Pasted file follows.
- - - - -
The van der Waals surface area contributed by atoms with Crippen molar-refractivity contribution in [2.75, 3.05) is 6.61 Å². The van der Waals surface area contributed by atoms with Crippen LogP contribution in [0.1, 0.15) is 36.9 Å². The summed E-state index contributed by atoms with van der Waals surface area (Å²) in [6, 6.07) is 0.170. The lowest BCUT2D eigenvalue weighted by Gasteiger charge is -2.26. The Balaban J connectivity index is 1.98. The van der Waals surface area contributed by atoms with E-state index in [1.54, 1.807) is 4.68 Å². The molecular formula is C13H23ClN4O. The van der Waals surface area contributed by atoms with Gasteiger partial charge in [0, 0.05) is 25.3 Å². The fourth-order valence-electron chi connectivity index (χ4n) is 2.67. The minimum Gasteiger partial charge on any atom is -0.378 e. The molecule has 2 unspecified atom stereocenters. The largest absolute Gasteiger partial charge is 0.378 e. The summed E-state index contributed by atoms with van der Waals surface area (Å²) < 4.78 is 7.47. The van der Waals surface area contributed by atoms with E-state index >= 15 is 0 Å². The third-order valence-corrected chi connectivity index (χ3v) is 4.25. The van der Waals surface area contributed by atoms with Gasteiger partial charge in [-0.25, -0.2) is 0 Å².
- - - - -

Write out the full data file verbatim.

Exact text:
The van der Waals surface area contributed by atoms with Crippen molar-refractivity contribution in [2.75, 3.05) is 6.61 Å². The van der Waals surface area contributed by atoms with Crippen LogP contribution in [0.1, 0.15) is 36.9 Å². The summed E-state index contributed by atoms with van der Waals surface area (Å²) in [6, 6.07) is 0.170. The lowest BCUT2D eigenvalue weighted by Gasteiger charge is -2.26. The Balaban J connectivity index is 1.98. The van der Waals surface area contributed by atoms with E-state index in [1.54, 1.807) is 4.68 Å². The molecular formula is C13H23ClN4O. The van der Waals surface area contributed by atoms with Gasteiger partial charge in [0, 0.05) is 25.3 Å². The fourth-order valence-electron chi connectivity index (χ4n) is 2.67. The minimum Gasteiger partial charge on any atom is -0.378 e. The molecule has 2 unspecified atom stereocenters. The largest absolute Gasteiger partial charge is 0.378 e. The summed E-state index contributed by atoms with van der Waals surface area (Å²) < 4.78 is 7.47. The van der Waals surface area contributed by atoms with E-state index >= 15 is 0 Å². The third-order valence-corrected chi connectivity index (χ3v) is 4.25. The van der Waals surface area contributed by atoms with Gasteiger partial charge in [-0.25, -0.2) is 0 Å².